An Introduction to Monitoring Therapeutic Interventions in Clinical Practice

Paul P. Glasziou*, Jeffrey K. Aronson

*Corresponding author for this work

Research output: Chapter in Book/Report/Conference proceedingChapterResearchpeer-review

11 Citations (Scopus)

Abstract

Monitoring is repeated testing aimed at guiding and adjusting the management of a chronic or recurrent condition [1]. As the opening quote suggests,
monitoring is a central activity in the management of patients and a major part
of the ritual of routine visits for most chronic diseases. Measuring the patient’s
current state and responses to treatment is central to managing hypertension,
diabetes mellitus, thyroid disease, asthma, depression, chronic pain and a host
of other long-term conditions. Although managing acute diseases may begin
with diagnostic testing, the focus should soon shift to monitoring. For example,
much of the activity of intensive therapy or high-dependency units is monitoring, such as the repeated measurement of blood gases and electrolytes in a
patient with trauma, or the tracking of glucose and other variables in diabetic
ketoacidosis. The principles of monitoring are similar in both cases.
Although neglected as an area of research, monitoring is a substantial part
of the clinical workload. Chronic conditions account for 80% of consultations
by general practitioners (GPs, primary-care physicians), and such visits usually involve interpreting a set of monitoring tests and perhaps ordering some
more. In the UK, the use of monitoring has accelerated as many of the quality indicators for GPs have involved monitoring, for example the targets and intervals of blood pressure, HbA1c (Chapter 16), cholesterol (Chapter 18), TSH
(Chapter 19), FEV1 and drugs such as lithium, aminoglycosides and digoxin
[2]. The costs of such monitoring are substantial and not all of them are clearly
worthwhile. Despite weak evidence for the effectiveness of self-monitoring in
type 2 diabetes [3], the costs of blood glucose monitoring strips alone in 2002
in the UK was £118m—larger than the expenditure on oral hypoglycaemic
agents [4]. However, despite financial and emotional investment in monitoring, many patients are poorly controlled. For example, in a UK study before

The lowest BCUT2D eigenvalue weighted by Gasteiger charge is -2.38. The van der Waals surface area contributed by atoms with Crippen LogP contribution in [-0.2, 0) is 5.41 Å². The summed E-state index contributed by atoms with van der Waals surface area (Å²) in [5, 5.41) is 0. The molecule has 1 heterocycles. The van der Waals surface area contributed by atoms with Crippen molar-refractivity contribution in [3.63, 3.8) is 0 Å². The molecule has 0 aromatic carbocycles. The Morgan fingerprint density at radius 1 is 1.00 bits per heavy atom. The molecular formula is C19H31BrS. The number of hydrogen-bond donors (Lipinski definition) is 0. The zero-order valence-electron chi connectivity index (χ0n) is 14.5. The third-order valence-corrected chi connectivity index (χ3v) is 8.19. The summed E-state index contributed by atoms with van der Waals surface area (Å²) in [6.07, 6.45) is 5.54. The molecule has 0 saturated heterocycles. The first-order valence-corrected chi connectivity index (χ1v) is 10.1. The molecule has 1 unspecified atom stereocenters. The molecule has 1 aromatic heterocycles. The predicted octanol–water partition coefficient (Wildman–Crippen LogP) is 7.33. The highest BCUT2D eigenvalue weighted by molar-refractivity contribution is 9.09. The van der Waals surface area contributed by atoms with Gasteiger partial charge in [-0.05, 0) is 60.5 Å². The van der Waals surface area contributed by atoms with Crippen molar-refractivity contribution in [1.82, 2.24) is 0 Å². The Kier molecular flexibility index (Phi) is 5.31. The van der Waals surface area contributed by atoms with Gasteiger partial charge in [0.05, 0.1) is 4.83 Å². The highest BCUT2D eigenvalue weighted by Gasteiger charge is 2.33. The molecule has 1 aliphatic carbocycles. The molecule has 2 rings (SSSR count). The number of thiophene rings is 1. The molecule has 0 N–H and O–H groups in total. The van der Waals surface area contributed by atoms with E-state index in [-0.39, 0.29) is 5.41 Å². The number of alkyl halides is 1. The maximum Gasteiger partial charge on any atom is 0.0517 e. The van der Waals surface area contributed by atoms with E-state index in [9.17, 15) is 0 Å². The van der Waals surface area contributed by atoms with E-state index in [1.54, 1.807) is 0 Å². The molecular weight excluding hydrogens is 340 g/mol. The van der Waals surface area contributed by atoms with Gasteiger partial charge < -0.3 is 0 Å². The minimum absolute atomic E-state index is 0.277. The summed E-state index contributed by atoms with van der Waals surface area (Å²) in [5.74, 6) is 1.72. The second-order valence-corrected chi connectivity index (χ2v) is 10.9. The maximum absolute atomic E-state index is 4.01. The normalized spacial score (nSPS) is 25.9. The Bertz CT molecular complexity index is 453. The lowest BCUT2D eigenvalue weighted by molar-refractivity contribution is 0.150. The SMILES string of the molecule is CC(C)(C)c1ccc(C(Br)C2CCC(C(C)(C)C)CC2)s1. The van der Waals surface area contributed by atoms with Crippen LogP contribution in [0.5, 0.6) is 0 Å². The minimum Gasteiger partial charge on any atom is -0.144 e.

the new GP contract was introduced in 2006, only 14% of 21,024 patients
with newly diagnosed hypertension had met the target blood pressure after
12 months [5], and among treated patients about 40% of INR measurements
are outside target ranges, compared with the ideal of 5% [6].
Intuitively, monitoring should obviously be beneficial. Nevertheless, clinicians forgo monitoring in many areas; for example, aspirin is used for preventing stroke without assessing aspirin responsiveness by measuring platelet
aggregation. Deciding whether and how to monitor is clearly of central interest to both good clinical care and to the wise use of resources. In this book, we
outline the principles needed to guide better monitoring and then illustrate
those principles with examples. In doing so, we have built on what is known,
but have also found many unexplored areas in which we have attempted to
outline the problems and suggest directions for both clinical practice and research. In this chapter, I shall review the problems involved in monitoring and provide a guide to how these are dealt with in the other chapters in this book.
Original languageEnglish
Title of host publicationEvidence-based Medical Monitoring: From Principles to Practice
EditorsPaul P. Glasziou, Les Irwig, Jeffrey K. Aronson
PublisherBlackwell Publishing Asia
Pages3-14
Number of pages12
ISBN (Electronic)9780470696323
ISBN (Print)9781405153997
DOIs
Publication statusPublished - 1 Apr 2008
Externally publishedYes

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